Floor plans and scholarship applications litter my dining room table these days, and the talk around dinner is all about the future. Life as I know it is about to undergo a drastic change here on this country hill. Having homeschooled a brood of four sons for the past twenty-one years, I’ve seen our story trending in this direction and felt the current of life rushing toward the door. I have not missed the significance of the unpredictable number of place settings at dinner, the unexpected date nights when my good husband and I realize we’re going to be home alone—Again!
I have become an object of concern to some, since the “baby” has turned 18 and is poised to graduate in the spring. They ask, tentatively, kindly, as if, perhaps, it might be a tender subject for me, “What on earth are you going to do with yourself?”
I’m used to questions. Although I did not realize it at the time, I have since noticed how unusual it is to schlep a shopping cart and four sons through a grocery store. “Are they all yours?” was the most common query I received in the season of the loaded blue mini-van, but my favorite was the inappropriate and completely boundary-less, “Do they all have the same father?” (What…??)
Today, standing in this liminal space holding a stack of blue and tan Pfaltzgraff and an indeterminate number of forks, the questions from all the seasons of my mothering life meet and dance in a circle around this emptying nest.
In a sense, nothing has changed.
The duties are all still there: the food prep, the studying, the laundry, the teaching, the vacuuming, the long listening to friends. The proportions are all that differ. Even in the intense season of four daily math lessons and multiple sports-and-music drop-offs and pick-ups, I would have been found rummaging around in the Sermon on the Mount while parked outside the middle school or scrawling lines into a well-floured notebook while rolling pie dough.
The love is all still there: Little hands still hold loaded paintbrushes and cut gingerbread boys from sticky dough at my kitchen counter, but they belong to my grandchildren now. The concerned phone calls, the proffered wisdom, the checking-in now runs in both directions, as our sons have surpassed us in many practical ways, but continue to do us the honor of asking our advice now and then. Band-Aids are no longer dispensed on the daily, but encouragement and help to the young women in my life feels a little bit like healing.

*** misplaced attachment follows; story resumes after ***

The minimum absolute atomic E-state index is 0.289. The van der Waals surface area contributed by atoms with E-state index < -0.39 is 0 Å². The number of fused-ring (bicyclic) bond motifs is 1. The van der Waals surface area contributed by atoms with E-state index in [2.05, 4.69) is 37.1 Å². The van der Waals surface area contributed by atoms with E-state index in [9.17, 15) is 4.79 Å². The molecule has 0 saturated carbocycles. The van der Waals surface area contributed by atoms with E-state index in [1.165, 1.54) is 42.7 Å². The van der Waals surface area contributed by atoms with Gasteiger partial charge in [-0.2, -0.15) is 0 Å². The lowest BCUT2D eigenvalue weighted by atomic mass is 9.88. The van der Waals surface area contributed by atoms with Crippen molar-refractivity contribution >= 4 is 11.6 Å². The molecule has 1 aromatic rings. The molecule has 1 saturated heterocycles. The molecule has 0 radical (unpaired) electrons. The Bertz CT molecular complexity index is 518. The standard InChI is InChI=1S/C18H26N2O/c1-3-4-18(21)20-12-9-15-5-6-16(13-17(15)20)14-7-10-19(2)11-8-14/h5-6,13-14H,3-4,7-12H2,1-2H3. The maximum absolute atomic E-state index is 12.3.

My mothering life goes on, and this is surely what will lie at the center of whatever response I live my way into in answer to this season’s new line of questioning. When the house was perpetually noisy, when pizza was on the menu every Friday, and we argued over which Disney movie to pop into the VCR, I thought I would never forget any of it—I would remember it always just the way it was. The stories we tell one another about our family in the past have been molded by the shape of our family today. Funny stories become a better memory every year. Wrongs of the past, while still wrong and regrettable, have been so completely forgiven that the sting of the story has been swallowed up in love.
Maybe what author Madeleine L’Engle said of herself, looking back upon a full life, is also true of my family: “I am still every age that I have been.” The stages of a mothering life are built from a series of moments: now, now, and now quickly become then, and my family-as-it-is collides in memory with my family-as-it-was. An action verb, mothering always has and will continue to comprise elements of giving and telling, listening, and nurturing. Mothers in every season are tasked with the creation of safe emotional space, long after the need for clean socks, and a full lunch box has expired.
What in the world will I do with myself now that my boys have become young men and my mothering in the flesh will soon be, primarily, a mothering of the spirit? The answer, I believe, will be another question, because it has been the question all along:
“What story do I want to be able to tell going forward?”
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Michele Morin is a teacher, reader, writer, and gardener who does life with her family on a country hill in Maine. She has been married to an unreasonably patient husband for nearly 30 years, and together they have four sons, two daughters-in-love, and three adorable grandchildren. Michele is active in educational ministries with her local church and delights in sitting at a table surrounded by women with open Bibles. You can find Michele on her blog, Facebook, and Instagram.